The identification with the oppressed under colonialism was deep and profound. Groups such as the Movement for Colonial Freedom had a long and courageous history under the guidance of Fenner Brockway. Yet, during the Second World War, there were some who fought against their colonial masters on the basis that the enemy of my enemy is my friend -and joined Hitler. This included the IRA Chief of Staff, Sean Russell, the Indian National Congress’s Subhas Chandra Bose – and of course the central guide of Palestinian nationalism, Haj Amin al-Husseini, the Mufti of Jerusalem. These collaborators believed that the path to national liberation ran through Hitler’s Chancellery. The struggle against fascism came second – and the fate of the Jews was unimportant to their immediate goals.

In the current debate, the debacle in Iraq has hung over any decision to attack Daesh. Although the intervention in Kosovo in 1999 is rarely mentioned, by extension the idea of military intervention nowadays in the developing world is frowned upon. The slaughter during the First World War similarly induced a trauma in militarily confronting Nazism in the late 1930s. Pacifism gained in strength- 100,000 belonged to the Peace Pledge Union in 1937. Membership of the Communist party increased by a third in the year before the outbreak of war. The circulation of its newspaper, the Daily Worker soared and was read widely by non-Communists. When the Nazi-Soviet pact was signed, British Communists argued against any war with Hitler and demanded instead a political accommodation with the Nazis. Why fight for British imperialism against German workers? In all this, the fate of the three million Jews in Poland was a secondary consideration.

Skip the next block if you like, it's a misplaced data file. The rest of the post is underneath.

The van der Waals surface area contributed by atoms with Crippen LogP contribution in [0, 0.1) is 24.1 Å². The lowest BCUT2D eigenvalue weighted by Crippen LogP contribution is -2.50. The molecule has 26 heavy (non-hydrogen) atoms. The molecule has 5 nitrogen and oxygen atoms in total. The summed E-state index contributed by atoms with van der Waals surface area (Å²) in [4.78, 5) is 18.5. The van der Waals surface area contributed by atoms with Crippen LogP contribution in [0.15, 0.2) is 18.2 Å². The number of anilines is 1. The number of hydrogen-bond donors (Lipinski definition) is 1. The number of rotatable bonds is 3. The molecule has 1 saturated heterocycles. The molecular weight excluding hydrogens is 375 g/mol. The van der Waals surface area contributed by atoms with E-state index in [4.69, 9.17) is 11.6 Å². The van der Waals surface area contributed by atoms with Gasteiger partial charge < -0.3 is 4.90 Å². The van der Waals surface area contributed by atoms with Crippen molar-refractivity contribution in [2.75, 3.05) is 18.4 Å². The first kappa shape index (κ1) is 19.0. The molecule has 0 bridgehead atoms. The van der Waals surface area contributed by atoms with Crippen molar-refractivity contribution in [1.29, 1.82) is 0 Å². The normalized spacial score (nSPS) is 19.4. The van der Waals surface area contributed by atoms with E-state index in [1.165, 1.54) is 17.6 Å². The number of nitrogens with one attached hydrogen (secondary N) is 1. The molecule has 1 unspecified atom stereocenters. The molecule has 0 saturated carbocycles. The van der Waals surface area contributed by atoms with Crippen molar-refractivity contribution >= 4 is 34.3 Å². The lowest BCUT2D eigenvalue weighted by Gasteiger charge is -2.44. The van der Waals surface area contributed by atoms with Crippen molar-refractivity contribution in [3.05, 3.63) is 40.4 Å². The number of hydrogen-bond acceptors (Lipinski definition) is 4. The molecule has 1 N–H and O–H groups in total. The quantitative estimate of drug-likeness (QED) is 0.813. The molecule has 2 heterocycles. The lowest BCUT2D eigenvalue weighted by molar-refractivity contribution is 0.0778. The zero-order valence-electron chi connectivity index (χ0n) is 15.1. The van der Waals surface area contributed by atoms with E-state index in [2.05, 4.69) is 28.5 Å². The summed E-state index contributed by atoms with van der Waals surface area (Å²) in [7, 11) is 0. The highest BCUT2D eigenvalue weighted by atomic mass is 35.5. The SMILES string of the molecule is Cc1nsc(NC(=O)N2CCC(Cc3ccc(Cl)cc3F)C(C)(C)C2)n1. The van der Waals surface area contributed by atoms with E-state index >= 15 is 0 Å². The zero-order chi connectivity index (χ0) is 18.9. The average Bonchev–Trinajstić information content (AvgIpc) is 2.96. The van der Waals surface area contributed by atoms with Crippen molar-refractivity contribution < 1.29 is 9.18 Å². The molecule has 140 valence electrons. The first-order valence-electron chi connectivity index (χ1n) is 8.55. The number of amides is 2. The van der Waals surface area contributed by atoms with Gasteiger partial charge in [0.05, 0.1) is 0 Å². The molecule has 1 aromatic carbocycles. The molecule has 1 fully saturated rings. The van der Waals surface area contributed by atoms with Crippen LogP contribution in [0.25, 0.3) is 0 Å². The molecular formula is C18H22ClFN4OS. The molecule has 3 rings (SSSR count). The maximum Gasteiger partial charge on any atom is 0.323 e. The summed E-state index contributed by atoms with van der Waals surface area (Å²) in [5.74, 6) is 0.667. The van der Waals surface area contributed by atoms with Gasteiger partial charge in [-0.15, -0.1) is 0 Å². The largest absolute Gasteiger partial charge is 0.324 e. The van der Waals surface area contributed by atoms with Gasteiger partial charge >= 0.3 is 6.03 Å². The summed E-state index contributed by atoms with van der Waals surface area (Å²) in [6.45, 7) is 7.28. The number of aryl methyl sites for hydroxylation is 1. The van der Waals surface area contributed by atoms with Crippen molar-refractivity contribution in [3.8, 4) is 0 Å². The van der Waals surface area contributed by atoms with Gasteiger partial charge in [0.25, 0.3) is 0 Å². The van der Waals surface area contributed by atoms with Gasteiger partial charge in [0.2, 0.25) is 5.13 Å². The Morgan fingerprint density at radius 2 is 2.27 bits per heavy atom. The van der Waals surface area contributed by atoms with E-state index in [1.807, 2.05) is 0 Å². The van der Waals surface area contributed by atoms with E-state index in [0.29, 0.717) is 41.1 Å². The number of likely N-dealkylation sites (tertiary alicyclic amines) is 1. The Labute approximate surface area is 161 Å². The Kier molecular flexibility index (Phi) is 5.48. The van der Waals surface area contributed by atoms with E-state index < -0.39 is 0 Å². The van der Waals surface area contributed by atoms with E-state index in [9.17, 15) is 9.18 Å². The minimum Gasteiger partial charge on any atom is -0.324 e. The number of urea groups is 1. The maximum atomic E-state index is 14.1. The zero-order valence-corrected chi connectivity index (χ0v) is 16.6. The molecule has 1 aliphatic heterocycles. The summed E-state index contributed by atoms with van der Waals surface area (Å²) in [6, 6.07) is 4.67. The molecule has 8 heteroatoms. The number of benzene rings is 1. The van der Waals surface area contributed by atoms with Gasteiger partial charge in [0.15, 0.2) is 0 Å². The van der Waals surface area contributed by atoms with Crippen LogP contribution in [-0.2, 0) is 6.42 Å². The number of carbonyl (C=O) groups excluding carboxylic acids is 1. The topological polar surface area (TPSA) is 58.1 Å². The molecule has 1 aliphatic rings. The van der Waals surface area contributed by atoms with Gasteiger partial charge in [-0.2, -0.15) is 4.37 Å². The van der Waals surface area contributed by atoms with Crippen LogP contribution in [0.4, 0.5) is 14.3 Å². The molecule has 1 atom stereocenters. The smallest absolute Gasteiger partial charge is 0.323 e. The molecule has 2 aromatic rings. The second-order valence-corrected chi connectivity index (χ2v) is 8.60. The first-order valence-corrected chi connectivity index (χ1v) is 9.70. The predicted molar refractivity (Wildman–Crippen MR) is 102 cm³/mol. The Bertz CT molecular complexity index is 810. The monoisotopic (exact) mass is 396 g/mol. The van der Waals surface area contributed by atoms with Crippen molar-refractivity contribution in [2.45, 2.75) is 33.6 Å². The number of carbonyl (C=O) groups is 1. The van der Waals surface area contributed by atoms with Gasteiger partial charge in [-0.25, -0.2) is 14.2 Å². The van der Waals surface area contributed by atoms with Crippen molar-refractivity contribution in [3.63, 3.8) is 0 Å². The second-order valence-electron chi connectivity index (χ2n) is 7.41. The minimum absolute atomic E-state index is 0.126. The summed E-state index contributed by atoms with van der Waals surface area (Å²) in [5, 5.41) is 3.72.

Even as late as December 1940 – after the defeat of France when Britain had its back to the wall – the Independent Labour Party on the left of the Labour party itself tabled a motion in the House of Commons which called for a negotiated peace. It attracted the support of four votes.

On the outbreak of war in September 1939, Bevan and Stafford Cripps took a different approach. In their journal, Tribune, they wrote that “the policy of doing nothing and hoping for the best, which many have adopted, is now seen to be one of the prime factors in our tragedy”. The TUC also supported the use of force, calling for “the defeat of ruthless aggression”. Yet there were others on the Labour left who thought differently. In November 1939, 20 Labour MPs signed a “Memorandum on Peace Aims” which called for an immediate conference and a negotiated peace with Hitler.

It was this reclaiming of Labour defiance that made Hilary Benn’s speech so powerful. It produced a ripple of perception that related to Jewish history and the tragic odyssey of the Jews during the 20th century.

Tony Benn would have undoubtedly voted against any bombing, but he would have been tremendously proud of his son.

Jewish Chronicle 11 December 2015